Acciona: Cuts will not hurt wind farm
by Gregory R. Norfleet · News · March 29, 2013

The news of Acciona Windpower cutting 40 assembly plant jobs and halting its production line here comes less than three months after turning on its 6-megawatt wind farm in Mechanicsville.

Acciona predicts the new wind farm will produce enough electricity to power 1,500 homes and keep more than 12,000 tons of pollution out of the air each year.

Acciona hooked up the two 3-megawatt wind turbines at the Pioneer Grove Wind Farm in Mechanicsville just before Christmas. They are connected to the Central Iowa Power Cooperative.

The company has plans to dedicate the site in the spring, inviting local and regional partners and stakeholders, as well as the media.

Acciona Windpower CEO Joe Baker said the demonstration site would not be affected by the job cuts.

Peter Gray, spokesman for Acciona Energy North America, stated the company needed to make some mechanical adjustments shortly after connecting to CIPCO.

“Now the turbines are performing well and meeting our expectations,” he wrote in an e-mail statement. “We are collecting operations data over the long-term to determine the specifics about energy production at the site.”

The 6-MW wind farm was built as a demonstration site since Acciona had only produced and sold 1.5-MW turbines in North America before now. It has produced 3-MW turbines since 2011 in Europe but is now offering the models here.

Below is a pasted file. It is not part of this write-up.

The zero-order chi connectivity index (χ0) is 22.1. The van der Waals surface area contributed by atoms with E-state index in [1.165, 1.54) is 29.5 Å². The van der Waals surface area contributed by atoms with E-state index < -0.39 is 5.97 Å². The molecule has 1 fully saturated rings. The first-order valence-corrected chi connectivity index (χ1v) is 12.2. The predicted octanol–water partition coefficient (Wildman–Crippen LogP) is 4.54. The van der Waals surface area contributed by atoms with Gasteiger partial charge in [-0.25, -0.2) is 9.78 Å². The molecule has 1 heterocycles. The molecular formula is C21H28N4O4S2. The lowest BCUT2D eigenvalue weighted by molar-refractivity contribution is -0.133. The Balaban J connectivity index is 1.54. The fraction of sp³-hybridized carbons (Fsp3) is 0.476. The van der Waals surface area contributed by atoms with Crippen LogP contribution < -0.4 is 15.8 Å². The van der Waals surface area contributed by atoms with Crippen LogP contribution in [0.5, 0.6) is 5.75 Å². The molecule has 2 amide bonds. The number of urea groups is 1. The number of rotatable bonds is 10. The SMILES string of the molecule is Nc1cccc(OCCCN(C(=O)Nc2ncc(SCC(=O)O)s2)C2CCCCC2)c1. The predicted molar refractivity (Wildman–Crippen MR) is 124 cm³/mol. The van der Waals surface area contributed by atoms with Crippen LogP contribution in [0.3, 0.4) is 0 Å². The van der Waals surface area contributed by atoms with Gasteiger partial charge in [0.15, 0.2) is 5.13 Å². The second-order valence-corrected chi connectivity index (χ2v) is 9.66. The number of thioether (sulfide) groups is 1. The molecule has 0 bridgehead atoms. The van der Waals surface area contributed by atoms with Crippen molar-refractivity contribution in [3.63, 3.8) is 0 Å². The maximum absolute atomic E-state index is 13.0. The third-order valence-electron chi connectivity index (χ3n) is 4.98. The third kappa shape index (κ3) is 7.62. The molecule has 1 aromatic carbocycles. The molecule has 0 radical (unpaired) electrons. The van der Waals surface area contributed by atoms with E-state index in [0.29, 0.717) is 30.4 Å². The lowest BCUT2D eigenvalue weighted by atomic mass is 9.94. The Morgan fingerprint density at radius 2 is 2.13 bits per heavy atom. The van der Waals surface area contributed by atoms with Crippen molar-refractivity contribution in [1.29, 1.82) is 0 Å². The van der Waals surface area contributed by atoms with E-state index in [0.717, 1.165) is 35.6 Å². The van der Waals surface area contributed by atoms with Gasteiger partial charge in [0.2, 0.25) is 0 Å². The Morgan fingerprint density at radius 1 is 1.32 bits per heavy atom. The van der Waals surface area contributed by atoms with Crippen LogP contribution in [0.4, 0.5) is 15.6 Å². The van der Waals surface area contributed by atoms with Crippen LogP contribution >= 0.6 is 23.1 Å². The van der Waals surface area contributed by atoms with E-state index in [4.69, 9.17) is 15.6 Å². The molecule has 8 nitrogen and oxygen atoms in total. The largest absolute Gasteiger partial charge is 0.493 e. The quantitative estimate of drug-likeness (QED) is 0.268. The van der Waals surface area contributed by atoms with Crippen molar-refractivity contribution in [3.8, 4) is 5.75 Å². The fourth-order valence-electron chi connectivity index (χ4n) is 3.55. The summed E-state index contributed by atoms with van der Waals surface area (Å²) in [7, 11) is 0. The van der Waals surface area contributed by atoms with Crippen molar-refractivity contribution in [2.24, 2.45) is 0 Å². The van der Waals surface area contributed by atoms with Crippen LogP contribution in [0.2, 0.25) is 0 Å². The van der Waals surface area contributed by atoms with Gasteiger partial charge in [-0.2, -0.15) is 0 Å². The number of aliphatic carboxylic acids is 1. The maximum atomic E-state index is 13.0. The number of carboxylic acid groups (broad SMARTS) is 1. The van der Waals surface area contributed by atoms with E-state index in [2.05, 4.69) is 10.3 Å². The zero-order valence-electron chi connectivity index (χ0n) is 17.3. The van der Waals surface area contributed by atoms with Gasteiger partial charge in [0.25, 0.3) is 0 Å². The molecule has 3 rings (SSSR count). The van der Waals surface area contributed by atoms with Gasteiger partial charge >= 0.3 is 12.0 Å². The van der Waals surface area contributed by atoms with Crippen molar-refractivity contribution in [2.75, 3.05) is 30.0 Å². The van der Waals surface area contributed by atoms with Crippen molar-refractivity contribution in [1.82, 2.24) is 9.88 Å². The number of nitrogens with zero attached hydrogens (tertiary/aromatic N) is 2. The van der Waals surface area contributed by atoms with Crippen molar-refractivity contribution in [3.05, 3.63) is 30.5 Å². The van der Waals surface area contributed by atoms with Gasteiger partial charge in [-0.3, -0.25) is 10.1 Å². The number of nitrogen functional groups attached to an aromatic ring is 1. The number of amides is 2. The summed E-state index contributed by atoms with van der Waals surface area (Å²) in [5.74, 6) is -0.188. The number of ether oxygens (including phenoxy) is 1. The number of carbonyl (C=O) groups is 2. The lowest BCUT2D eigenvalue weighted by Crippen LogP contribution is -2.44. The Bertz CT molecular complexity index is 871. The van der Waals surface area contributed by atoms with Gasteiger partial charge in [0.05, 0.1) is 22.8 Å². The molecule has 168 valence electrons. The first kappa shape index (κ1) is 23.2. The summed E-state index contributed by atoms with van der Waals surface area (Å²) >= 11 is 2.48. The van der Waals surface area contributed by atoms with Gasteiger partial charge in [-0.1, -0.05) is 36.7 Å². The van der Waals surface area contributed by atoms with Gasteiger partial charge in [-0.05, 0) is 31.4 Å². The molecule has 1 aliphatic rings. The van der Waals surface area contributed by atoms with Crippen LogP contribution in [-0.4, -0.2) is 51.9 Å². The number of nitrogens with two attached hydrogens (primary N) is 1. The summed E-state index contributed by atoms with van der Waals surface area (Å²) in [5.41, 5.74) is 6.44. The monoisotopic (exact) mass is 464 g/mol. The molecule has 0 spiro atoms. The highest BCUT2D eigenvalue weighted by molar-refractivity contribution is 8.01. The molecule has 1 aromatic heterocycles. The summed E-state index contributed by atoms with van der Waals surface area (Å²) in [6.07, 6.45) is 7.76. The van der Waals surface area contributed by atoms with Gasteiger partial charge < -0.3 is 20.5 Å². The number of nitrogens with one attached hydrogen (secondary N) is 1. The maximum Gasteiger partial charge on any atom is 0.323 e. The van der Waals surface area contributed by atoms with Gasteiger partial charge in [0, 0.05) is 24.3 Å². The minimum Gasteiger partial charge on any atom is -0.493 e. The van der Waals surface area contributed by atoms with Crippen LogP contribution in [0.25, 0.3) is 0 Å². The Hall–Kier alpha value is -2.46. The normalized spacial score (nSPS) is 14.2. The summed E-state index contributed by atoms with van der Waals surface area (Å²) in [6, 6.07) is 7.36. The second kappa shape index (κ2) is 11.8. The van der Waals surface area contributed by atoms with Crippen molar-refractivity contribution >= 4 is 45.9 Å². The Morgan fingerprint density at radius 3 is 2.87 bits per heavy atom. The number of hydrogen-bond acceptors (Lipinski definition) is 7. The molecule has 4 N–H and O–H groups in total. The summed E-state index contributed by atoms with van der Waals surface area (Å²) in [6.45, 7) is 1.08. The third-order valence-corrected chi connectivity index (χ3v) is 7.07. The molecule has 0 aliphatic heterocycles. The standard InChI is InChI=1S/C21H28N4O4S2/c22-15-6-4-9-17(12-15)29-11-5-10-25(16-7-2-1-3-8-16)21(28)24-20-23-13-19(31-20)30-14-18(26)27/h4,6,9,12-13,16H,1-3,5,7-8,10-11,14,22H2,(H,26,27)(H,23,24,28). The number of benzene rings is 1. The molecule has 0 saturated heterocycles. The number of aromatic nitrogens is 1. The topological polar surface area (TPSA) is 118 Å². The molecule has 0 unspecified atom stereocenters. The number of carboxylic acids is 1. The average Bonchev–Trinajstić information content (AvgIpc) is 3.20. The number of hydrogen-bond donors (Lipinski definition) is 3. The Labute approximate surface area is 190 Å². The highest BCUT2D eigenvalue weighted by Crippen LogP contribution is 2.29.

“We have had potential customers come to visit the site,” Gray said. “And we’re planning more visits later in the year.”

The test site turbines include 116-meter rotors. One turbine sits atop a 92-meter steel tower, the other is built on 100-meter concrete tower.

The company said concrete towers are an innovative option that allows building on-site.

Acciona last month also began offering a 125-meter rotor. With a greater “swept area” — 12,300 square meters — the new rotor is designed to capture more wind in low-wind sites.

The new rotors are built for the 3MW turbines which can accommodate them with 120-meter towers.

“With the introduction of the AW 125/3000, Acciona Windpower now has rotor options that enable almost any site globally to deliver maximum production at a lower cost of energy,” Patxi Landa Exparza, director of Global Business Development, said in a statement.

Acciona spokesman Eric Schneider said Pioneer Grove will keep the 116-meter rotors, but while the 125-meter rotors would need taller towers, they would not require changing the design of the turbines, which are built at the West Branch plant.

The company expects to see the first 125-meter rotors installed by the end of the year.

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